Downstairs in the throne room, she meets with Tyrion who consoles her but admittedly, he’s bad at it. Instead, he gives her a pep talk: he reminds her this is really happening, that she has her armies, ships, and her dragons are ready. “You’re in the Great Game now, and the Great Game is terrifying.” He finally admits, although a cynic at heart, he believes in her. She smiles, and tells him she has a gift. It’s a pin of the Hand of the King (or Queen in this matter). Teary-eyed and honoured, he is named Hand of the Queen.

Back at the Twins, Walder Frey dines alone. He asks the cup bearer where his sons are, and she tells him they’re right here. Confused at her words, she directs him to the pie in front of him. How Shakespearean! The pie is made out of his sons. Disgusted and frightened, Walder watches as the servant girl pulls at her face, revealing our brilliant Arya Stark. “The last thing you’ll ever see is a Stark face smiling down at you as you die,” she says, proceeding to slit his throat, reminiscent of the way her mother died.

She has exacted revenge and the cold look she gives the lifeless Walder sent chills down my spine. The North remembers.

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Our other Stark lady is in a more political position. Littlefinger finds Sansa by the Winterfell weirwood tree. He reveals his cards – he wants the Irone Throne with Sansa by his side, a plan we all knew too well. He goes in for a kiss but she pushes him away. “It’s a pretty picture,” she says but he has been been a self serving man. As she walks away Littlefinger asks her who will the north rally behind: a trueborn Stark or a motherless bastard?

North of the Wall, Benjen, looking more blue than expected, cannot pass beyond the Wall because he’s, well, dead. “While it stands, the dead cannot pass,” he says. If the White Walkers are coming, looks like the Wall will have to go down with them. Benjen leaves Bran and Meera, who notice the weirwood tree’s eyes are bleeding. Meera asks if Bran is ready to which he replies, “I’m the three eyed raven.” He ventures back to the Tower of Joy where young Ned enters the tower and finds Lyanna in a pool of blood but alive. It’s a tearful reunion, but Lyanna is close to death and she whispers in Ned’s ear, “If Robert finds out, he’ll kill him.” A crying baby is placed in Ned’s arms. “Promise me you’ll protect him,” Lyanna pleads. “Promise me, Ned.” A close up of the baby cuts directly to a grown up Jon. Is this confirmation that  R+L = J is true?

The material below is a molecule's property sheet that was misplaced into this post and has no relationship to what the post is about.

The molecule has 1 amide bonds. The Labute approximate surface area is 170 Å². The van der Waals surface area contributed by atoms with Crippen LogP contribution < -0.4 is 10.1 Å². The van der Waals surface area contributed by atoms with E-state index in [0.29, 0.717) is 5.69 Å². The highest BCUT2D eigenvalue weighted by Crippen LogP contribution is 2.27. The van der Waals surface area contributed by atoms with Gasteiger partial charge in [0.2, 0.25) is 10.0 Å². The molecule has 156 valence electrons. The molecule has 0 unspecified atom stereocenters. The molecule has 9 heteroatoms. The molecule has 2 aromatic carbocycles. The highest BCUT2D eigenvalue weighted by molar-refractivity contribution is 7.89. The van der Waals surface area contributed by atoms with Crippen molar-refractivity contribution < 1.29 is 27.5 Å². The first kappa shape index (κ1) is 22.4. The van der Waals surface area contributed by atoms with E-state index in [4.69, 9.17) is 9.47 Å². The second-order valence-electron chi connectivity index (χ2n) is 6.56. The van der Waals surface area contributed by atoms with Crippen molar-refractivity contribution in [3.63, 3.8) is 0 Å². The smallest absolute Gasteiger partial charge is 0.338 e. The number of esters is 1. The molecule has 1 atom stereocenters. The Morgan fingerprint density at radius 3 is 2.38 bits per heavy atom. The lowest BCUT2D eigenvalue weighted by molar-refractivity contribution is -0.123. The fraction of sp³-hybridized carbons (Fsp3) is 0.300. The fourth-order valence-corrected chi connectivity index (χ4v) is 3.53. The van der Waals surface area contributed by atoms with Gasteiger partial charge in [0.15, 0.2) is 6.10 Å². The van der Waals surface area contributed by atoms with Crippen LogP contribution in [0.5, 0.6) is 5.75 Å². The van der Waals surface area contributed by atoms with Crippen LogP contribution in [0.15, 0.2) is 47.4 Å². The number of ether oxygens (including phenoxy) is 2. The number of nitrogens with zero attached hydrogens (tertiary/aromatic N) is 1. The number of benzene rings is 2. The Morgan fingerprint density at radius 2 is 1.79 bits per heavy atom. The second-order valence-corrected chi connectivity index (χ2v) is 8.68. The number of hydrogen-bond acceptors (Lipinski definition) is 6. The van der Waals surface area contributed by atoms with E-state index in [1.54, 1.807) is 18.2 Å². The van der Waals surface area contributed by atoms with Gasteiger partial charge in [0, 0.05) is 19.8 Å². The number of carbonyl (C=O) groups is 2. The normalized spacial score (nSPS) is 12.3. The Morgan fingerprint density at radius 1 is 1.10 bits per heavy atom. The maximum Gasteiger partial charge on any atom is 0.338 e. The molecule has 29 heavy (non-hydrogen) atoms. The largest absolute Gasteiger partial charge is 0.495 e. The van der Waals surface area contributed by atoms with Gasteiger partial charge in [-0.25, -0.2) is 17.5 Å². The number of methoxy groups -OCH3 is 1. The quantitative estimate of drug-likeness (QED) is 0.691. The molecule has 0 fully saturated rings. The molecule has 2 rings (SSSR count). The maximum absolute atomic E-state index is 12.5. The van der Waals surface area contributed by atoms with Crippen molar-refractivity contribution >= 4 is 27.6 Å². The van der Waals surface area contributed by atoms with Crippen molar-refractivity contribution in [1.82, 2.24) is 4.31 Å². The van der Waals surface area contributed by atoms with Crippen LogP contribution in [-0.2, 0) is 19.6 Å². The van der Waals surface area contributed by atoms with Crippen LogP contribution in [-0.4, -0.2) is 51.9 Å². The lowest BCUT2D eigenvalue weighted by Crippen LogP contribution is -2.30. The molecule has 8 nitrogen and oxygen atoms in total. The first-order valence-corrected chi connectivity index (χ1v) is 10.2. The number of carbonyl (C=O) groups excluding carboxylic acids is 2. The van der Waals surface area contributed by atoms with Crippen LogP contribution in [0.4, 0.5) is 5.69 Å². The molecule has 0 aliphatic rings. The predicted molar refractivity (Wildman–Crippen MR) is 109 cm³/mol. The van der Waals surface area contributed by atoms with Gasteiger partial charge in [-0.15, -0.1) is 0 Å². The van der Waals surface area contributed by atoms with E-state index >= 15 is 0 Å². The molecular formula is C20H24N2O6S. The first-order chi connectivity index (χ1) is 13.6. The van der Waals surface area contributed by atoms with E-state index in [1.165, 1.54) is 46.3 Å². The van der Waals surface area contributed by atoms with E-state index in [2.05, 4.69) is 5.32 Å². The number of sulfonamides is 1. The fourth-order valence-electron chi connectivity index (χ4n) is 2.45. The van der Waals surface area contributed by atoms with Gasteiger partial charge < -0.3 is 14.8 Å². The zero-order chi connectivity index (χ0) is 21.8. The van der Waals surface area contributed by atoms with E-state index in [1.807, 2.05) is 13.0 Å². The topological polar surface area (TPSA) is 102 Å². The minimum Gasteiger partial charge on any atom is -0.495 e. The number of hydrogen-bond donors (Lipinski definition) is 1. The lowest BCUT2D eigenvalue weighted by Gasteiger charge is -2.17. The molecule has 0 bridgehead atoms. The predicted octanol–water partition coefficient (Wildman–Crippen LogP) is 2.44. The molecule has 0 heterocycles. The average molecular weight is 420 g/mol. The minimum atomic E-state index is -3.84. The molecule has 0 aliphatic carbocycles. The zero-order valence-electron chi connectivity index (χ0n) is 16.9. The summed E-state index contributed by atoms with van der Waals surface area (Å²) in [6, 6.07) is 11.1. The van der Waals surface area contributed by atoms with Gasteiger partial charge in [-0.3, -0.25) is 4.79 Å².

Meanwhile, Jon is trying to settle disputes between the Knights of the Vale and the Wildlings. The White Walkers are coming, but they can’t fight them if they’re fighting each other. “The true enemy won’t wait out the storm,” says Jon solemnly. “He brings the storm.” They continue to debate but little Lyanna Mormont puts them all in the place, declaring Jon to be the King in the North.  “He’s my king from this day, until his last day.” This stirs the northmen who start to chant, “The King in the North!” Jon is declared the White Wolf, the King in the North. Sansa gives Jon a knowing smile and catches Littlefinger’s displeased gaze. The last time there was a King in the North, his reign was short and ended badly.

Down South, Jaime rides home and sees the city in smoke. In the Red Keep, Cersei waltzes towards the Iron Throne with the Mountain. She is declared Queen, with Qyburn as her Hand. The members of the city watch in fear, but Jaime isn’t impressed.

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She’s not the only queen though. Hundreds of ships with Dothraki men are sailing across the Narrow Sea, dragons flying above. Daenerys Targaryen, the Mother of Dragons, is finally crossing the sea.
Winter is here and war is coming.

And

that concludes this season of Game of Thrones. It’s been a great journey – see you all next year!